Section J/N Neo-functionalism: lamps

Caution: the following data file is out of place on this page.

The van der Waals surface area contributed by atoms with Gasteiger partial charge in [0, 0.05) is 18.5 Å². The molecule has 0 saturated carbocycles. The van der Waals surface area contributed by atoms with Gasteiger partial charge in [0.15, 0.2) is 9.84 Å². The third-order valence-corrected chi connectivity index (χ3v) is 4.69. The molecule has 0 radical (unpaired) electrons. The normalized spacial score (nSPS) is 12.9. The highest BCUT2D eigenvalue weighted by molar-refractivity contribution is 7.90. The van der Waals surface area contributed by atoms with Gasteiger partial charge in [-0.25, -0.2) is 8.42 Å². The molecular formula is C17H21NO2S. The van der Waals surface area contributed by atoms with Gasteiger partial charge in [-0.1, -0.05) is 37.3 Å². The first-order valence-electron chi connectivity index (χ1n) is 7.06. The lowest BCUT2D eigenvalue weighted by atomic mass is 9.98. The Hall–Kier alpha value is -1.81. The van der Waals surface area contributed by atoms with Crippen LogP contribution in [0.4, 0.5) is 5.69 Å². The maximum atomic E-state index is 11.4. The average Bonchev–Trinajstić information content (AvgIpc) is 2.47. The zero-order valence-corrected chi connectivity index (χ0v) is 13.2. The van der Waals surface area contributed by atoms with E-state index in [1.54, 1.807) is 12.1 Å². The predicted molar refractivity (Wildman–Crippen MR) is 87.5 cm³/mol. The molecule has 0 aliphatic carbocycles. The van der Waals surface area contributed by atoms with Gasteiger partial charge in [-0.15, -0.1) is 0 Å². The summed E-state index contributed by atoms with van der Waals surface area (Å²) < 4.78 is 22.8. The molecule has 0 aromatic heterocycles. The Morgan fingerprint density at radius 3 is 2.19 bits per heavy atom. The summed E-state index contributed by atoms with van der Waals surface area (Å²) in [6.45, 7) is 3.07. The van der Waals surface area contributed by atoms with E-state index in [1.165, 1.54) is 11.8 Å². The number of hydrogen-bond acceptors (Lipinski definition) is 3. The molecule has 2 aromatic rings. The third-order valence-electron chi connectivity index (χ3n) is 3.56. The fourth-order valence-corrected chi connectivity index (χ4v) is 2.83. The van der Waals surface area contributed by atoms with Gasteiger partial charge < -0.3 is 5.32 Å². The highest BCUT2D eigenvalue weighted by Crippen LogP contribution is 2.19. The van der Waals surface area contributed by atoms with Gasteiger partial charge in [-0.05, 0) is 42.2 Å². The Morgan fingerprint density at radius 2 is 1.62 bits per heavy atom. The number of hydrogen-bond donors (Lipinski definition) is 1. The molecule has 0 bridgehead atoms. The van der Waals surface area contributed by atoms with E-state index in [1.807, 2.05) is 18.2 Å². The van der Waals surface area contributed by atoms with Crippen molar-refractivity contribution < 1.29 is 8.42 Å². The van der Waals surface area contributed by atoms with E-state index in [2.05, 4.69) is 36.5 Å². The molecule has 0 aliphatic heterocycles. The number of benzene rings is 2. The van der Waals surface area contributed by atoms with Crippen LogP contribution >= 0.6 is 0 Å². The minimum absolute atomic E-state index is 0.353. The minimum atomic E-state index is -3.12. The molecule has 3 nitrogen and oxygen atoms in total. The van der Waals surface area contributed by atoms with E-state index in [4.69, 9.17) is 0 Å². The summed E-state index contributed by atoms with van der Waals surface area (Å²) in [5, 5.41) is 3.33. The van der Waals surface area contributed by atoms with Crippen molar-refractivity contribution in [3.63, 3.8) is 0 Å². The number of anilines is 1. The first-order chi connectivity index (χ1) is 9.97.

In the course of the twentieth century, the relationship between object and pictorial worlds and the relationship of popular culture and art were redefined. Opposite poles form the subsequent abstraction, the banning of objects from the picture and the readymades, which are the introduction of the real object as sculpture. Contemporary artists work primarily in neo-functionalist contexts. All of the following confront design concepts and base their works on use-objects: Bigert + Bergström, Julien Berthier, Ecke Bonk, Victoria Coeln, Koenraad Dedobbeleer, Jürgen Drescher, Tracey Emin, Berta Fischer, Ceal Floyer, Werner Haypeter, Noritoshi Hirakawa, Jon Kessler, Dieter Jung, Stefan Kern, Reinhard Mucha, Dieter Krieg, Benita Liebel, Alexander Lieck, Isa Melsheimer, Mathieu Mercier, Simon D. Møller, Christian Müller, Tony Oursler, Jorge Pardo, Hermann Pitz, Riccardo Previdi, Tobias Rehberger, Anselm Reyle, Daniel Roth, Jessica Shaw, Simon Starling, Katja Strunz, Rosemarie Trockel, Shugang Wang, Pae White, Manfred Wolff-Plottegg, Penny Hes Yassour, Joseph Zehrer, Chen Zehn and Heimo Zobernig. Functional, everyday objects such as lamps, furniture and interiors are artistically recoded. Sculptural-object art arises in the undefined space between architecture, design and art. Border realms of advertising and fashion / lifestyle are worked to an extreme, taking the aestheticizing of everyday life as a theme. The relationship to functionality or design is thus interpreted affirmatively, provocatively and critically. Moving in this peripheral realm with their lamp objects are artists such as Sylvie Fleury, Jeppe Hein, Jon Kessler, and Johannes Wohnseifer. Deconstructivist approaches can be found in works by John M Armleder, Tue Greenfort, and Franz West. Martin Kippenberger's work with mirrors, shelves and lamps are exemplary for a series of artists who use light to defamiliarize everyday objects. Stephan Huber constructs an illuminated tower of chairs (Lenins flammende Rede zur Elektrifizierung, [Lenin's Flaming Speech on Electrification], 1984); Sarah Lucas exhibits a sofa with lamps and a cushion, penetrated by a rod of light.